Months on from the attack and bees have become one of the principal emblems of the city, often accompanied by messages of defiance, whether ‘we stand together’, ‘stronger together’, ‘unity is strength’ or ‘bee strong Manchester’. Window stickers have appeared in many premises, with bee badges and stickers now sitting alongside football shirts and postcards in the city’s souvenir shops. Some have stickers on their car bumpers or windows; others have bee trinkets, bee-emblazoned boxes, or even bee wallpaper. Perhaps most obvious are the dozens of bee murals that have been painted onto buildings in the city, particularly in the Northern Quarter, where street art defines the look and feel of this area. Foremost of these artists is Qubek – tag name of Russ Mehan – who painted a bee mural on the old public toilets in Stephenson Square two days after the attack. In early June, Qubek was commissioned by the Manchester Evening News to paint a large bee mural on the side of the Koffee Pot cafe on Oldham Street. Taking up an entire wall, this mural unequivocally equated the bee with the victims of the attack, each of its 22 bees representing one of those killed. Here, Manchester’s principal newspaper endorsed the bee as a symbol of ‘Manchester’s indomitable spirit’. Since then, Qubek has been overwhelmed with commissions to paint bees, whether civic projects that seek to draw diverse communities together, such as one he undertook in October 2017 with children attending Stanley Grove primary school in Longsight, or as emblems for businesses seeking to identify with this new collective spirit. Qubek has even been commissioned to paint large-scale bee murals on private homes in Chorlton and Offerton.
Bee mural painted by Qubek in 2016 on Aspin Lane, Angel Meadow
Bee mural painted by Qubek in August 2017 near the Southern Cemetery, Chorlton
This renewed sense of civic identity and unity is clearly a powerful response to a tragedy that was shocking in its brutality and senselessness; yet it risks turning the bee into something sacrosanct – an image that can only symbolise one thing. Qubek may have become the leading image-maker of bees in the wake of the terrorist attack, but he was actually using bees in very different ways previous to it. For instance, in October 2016, Qubek painted a bee on a hoarding advertising ‘luxury student apartments’ in Hulme, questioning how such accommodation could ever be afforded by most Mancunians. In May 2016, he painted an aggressive-looking bee on another hoarding in Back Piccadilly, together with the slogan ‘Save our banks; kill our poor!’. He also painted a cubist-style bee mural in 2016 near the Cooperative building in Angel Square, with the slogan ‘so much to answer for’, a reference to The Smiths 1984 song Suffer Little Children, which is about the Moors Murders. And even in the months after the attack, Qubek has used bees to symbolise something quite different. In a recent mural painted near the Southern Cemetery in Barlow Moor, bees revert back to their association with industry – here the references are to the Manchester Ship Canal, built in the 1890s.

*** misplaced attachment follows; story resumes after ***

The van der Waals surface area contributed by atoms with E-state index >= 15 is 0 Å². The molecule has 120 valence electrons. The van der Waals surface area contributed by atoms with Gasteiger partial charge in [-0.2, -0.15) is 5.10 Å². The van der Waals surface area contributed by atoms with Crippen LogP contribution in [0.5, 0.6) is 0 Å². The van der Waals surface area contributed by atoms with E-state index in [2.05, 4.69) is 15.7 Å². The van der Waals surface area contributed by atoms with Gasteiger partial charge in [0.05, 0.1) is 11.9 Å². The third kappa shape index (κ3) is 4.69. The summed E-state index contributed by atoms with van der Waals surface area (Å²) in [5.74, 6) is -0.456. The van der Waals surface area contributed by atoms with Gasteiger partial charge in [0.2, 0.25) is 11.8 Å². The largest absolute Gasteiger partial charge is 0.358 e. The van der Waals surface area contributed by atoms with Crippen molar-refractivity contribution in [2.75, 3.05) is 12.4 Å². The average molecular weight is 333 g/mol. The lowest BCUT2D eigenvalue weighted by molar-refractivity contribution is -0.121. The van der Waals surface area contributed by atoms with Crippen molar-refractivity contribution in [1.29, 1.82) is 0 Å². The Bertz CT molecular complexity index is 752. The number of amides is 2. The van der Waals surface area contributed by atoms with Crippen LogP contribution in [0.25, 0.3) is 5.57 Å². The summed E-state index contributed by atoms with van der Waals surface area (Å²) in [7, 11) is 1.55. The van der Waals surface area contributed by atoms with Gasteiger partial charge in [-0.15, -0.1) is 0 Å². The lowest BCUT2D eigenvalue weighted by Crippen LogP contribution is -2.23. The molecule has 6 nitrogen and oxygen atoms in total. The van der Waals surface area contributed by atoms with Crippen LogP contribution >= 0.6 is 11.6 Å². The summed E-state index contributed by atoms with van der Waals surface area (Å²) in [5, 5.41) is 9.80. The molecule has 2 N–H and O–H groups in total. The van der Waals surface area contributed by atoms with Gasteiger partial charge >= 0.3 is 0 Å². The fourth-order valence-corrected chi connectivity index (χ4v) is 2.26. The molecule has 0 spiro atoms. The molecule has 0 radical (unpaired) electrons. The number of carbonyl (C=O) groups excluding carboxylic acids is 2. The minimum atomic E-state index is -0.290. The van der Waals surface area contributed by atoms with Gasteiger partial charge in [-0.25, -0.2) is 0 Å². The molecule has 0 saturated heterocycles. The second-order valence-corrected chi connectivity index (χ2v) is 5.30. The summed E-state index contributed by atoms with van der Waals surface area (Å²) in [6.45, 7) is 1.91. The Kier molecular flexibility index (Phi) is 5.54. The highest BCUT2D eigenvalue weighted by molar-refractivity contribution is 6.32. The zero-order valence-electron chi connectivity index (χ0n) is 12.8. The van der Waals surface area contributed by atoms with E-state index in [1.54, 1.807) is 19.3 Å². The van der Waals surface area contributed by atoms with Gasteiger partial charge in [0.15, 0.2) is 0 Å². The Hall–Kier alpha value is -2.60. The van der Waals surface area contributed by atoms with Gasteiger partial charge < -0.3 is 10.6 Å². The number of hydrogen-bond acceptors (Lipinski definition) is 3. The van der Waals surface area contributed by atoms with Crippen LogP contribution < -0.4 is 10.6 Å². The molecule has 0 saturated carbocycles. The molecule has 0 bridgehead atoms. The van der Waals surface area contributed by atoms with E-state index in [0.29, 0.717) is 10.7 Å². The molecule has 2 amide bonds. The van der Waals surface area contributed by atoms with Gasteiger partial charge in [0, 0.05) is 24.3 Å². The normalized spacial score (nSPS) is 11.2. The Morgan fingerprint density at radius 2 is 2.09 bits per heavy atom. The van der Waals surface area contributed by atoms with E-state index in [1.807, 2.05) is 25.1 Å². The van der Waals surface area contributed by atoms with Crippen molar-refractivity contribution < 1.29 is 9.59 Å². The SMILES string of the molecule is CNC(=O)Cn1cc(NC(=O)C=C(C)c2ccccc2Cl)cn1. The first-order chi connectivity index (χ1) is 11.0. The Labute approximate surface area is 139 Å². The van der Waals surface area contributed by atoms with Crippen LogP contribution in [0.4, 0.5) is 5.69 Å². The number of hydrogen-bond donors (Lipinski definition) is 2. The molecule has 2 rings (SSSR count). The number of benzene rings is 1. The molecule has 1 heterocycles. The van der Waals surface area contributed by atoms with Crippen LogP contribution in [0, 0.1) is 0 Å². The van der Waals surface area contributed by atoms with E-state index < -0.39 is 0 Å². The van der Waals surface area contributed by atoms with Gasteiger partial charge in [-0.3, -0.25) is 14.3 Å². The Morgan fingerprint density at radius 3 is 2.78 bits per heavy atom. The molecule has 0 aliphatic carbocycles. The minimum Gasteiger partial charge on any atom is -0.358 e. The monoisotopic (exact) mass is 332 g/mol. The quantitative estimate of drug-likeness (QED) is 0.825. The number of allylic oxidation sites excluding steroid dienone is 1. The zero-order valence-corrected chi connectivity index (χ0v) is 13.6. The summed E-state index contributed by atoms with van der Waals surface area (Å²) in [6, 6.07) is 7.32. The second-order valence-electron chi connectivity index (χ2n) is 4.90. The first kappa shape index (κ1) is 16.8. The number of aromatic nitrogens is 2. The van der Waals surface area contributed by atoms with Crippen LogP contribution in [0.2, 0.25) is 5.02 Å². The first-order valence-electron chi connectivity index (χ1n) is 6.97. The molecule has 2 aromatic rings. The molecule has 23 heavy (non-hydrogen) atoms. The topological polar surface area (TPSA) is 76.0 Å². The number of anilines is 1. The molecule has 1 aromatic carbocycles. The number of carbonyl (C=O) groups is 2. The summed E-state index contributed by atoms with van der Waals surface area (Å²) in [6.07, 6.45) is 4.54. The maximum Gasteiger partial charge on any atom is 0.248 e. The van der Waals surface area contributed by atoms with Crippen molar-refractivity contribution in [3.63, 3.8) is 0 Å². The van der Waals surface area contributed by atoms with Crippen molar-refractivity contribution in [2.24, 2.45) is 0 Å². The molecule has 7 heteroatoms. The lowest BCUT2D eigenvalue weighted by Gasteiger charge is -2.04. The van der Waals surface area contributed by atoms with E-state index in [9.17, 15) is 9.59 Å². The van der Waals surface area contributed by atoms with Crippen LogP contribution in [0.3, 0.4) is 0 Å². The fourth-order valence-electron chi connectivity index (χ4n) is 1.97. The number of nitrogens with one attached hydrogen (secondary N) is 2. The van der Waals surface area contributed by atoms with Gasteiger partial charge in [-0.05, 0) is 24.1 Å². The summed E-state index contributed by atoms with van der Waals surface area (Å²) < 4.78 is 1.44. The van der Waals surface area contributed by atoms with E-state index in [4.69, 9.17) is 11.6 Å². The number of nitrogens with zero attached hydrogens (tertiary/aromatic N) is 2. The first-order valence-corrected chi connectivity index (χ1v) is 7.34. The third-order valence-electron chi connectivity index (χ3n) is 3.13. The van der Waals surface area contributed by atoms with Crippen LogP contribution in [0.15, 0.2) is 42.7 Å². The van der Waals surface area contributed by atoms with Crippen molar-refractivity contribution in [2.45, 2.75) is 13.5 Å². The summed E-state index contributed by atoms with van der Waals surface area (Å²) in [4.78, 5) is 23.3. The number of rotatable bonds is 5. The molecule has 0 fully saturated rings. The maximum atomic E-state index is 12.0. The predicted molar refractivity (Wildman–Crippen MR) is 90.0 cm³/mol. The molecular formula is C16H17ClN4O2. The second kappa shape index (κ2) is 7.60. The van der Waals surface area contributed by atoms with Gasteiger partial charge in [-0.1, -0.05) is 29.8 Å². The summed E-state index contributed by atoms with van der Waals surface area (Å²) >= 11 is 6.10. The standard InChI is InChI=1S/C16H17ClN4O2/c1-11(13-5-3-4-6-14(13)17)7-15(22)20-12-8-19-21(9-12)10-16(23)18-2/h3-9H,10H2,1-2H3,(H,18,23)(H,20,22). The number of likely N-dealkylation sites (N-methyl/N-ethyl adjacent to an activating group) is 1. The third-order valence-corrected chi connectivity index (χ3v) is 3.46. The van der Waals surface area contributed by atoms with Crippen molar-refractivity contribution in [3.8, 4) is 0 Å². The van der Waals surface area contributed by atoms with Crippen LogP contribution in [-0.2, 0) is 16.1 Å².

Rainbow bee with umbrella on Canal Street
The malleability of symbols like the bee is important because it allows them to remain open to multiple interpretations. One of Manchester’s bees demonstrates this beautifully. On Canal Street in the city’s Gay Village is a lamppost sporting bees placed there by the City Council – the bee as symbol of civic authority. An unknown person has added the colours of the rainbow to the bee’s abdomen, together with a rainbow umbrella above its head, to protect the delicate bee from the inevitable Manchester rain. Subverting a symbol of civic order into one that celebrates both diversity and vulnerability turns the meaning of the bee on its head. We may need to be strong in the face of terror; we may need to be unified and defiant; but we also need to acknowledge our vulnerability and to accept the need for protection against any unity that is enforced or exclusive.